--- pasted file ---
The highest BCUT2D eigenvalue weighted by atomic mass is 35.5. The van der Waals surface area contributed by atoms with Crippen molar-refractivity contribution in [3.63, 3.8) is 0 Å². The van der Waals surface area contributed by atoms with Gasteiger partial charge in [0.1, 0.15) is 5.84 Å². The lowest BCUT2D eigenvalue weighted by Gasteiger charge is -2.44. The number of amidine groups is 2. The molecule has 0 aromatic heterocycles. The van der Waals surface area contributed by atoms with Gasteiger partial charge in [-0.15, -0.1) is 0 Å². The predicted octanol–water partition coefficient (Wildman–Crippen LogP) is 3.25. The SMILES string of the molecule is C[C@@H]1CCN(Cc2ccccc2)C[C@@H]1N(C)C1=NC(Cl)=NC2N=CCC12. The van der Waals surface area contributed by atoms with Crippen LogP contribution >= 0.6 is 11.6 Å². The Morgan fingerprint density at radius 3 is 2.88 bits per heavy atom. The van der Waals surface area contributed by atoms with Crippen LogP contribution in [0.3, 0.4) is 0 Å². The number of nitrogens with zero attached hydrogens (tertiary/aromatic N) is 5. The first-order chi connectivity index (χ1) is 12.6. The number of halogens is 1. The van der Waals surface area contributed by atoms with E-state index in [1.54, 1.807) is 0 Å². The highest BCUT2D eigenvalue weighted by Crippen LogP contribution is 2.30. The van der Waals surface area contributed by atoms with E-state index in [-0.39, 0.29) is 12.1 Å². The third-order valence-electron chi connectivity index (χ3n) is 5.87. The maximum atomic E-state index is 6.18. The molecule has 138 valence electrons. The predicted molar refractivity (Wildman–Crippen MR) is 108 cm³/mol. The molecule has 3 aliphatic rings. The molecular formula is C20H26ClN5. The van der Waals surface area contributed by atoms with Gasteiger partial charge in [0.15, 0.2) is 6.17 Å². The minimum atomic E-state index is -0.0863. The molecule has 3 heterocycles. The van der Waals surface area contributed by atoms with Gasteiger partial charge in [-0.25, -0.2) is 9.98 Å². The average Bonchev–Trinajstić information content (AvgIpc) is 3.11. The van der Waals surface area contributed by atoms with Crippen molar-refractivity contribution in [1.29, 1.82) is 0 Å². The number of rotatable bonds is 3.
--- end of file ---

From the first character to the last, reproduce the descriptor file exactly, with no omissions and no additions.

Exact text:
The highest BCUT2D eigenvalue weighted by atomic mass is 35.5. The van der Waals surface area contributed by atoms with Crippen molar-refractivity contribution in [3.63, 3.8) is 0 Å². The van der Waals surface area contributed by atoms with Gasteiger partial charge in [0.1, 0.15) is 5.84 Å². The lowest BCUT2D eigenvalue weighted by Gasteiger charge is -2.44. The number of amidine groups is 2. The molecule has 0 aromatic heterocycles. The van der Waals surface area contributed by atoms with Gasteiger partial charge in [-0.15, -0.1) is 0 Å². The predicted octanol–water partition coefficient (Wildman–Crippen LogP) is 3.25. The SMILES string of the molecule is C[C@@H]1CCN(Cc2ccccc2)C[C@@H]1N(C)C1=NC(Cl)=NC2N=CCC12. The van der Waals surface area contributed by atoms with Crippen LogP contribution >= 0.6 is 11.6 Å². The Morgan fingerprint density at radius 3 is 2.88 bits per heavy atom. The van der Waals surface area contributed by atoms with Crippen LogP contribution in [0.3, 0.4) is 0 Å². The number of nitrogens with zero attached hydrogens (tertiary/aromatic N) is 5. The first-order chi connectivity index (χ1) is 12.6. The number of halogens is 1. The van der Waals surface area contributed by atoms with E-state index in [1.54, 1.807) is 0 Å². The highest BCUT2D eigenvalue weighted by Crippen LogP contribution is 2.30. The van der Waals surface area contributed by atoms with E-state index in [-0.39, 0.29) is 12.1 Å². The third-order valence-electron chi connectivity index (χ3n) is 5.87. The maximum atomic E-state index is 6.18. The molecule has 138 valence electrons. The predicted molar refractivity (Wildman–Crippen MR) is 108 cm³/mol. The molecule has 3 aliphatic rings. The molecular formula is C20H26ClN5. The van der Waals surface area contributed by atoms with Gasteiger partial charge in [0.15, 0.2) is 6.17 Å². The minimum atomic E-state index is -0.0863. The molecule has 3 heterocycles. The van der Waals surface area contributed by atoms with Gasteiger partial charge in [-0.25, -0.2) is 9.98 Å². The average Bonchev–Trinajstić information content (AvgIpc) is 3.11. The van der Waals surface area contributed by atoms with Crippen molar-refractivity contribution in [1.29, 1.82) is 0 Å². The number of rotatable bonds is 3.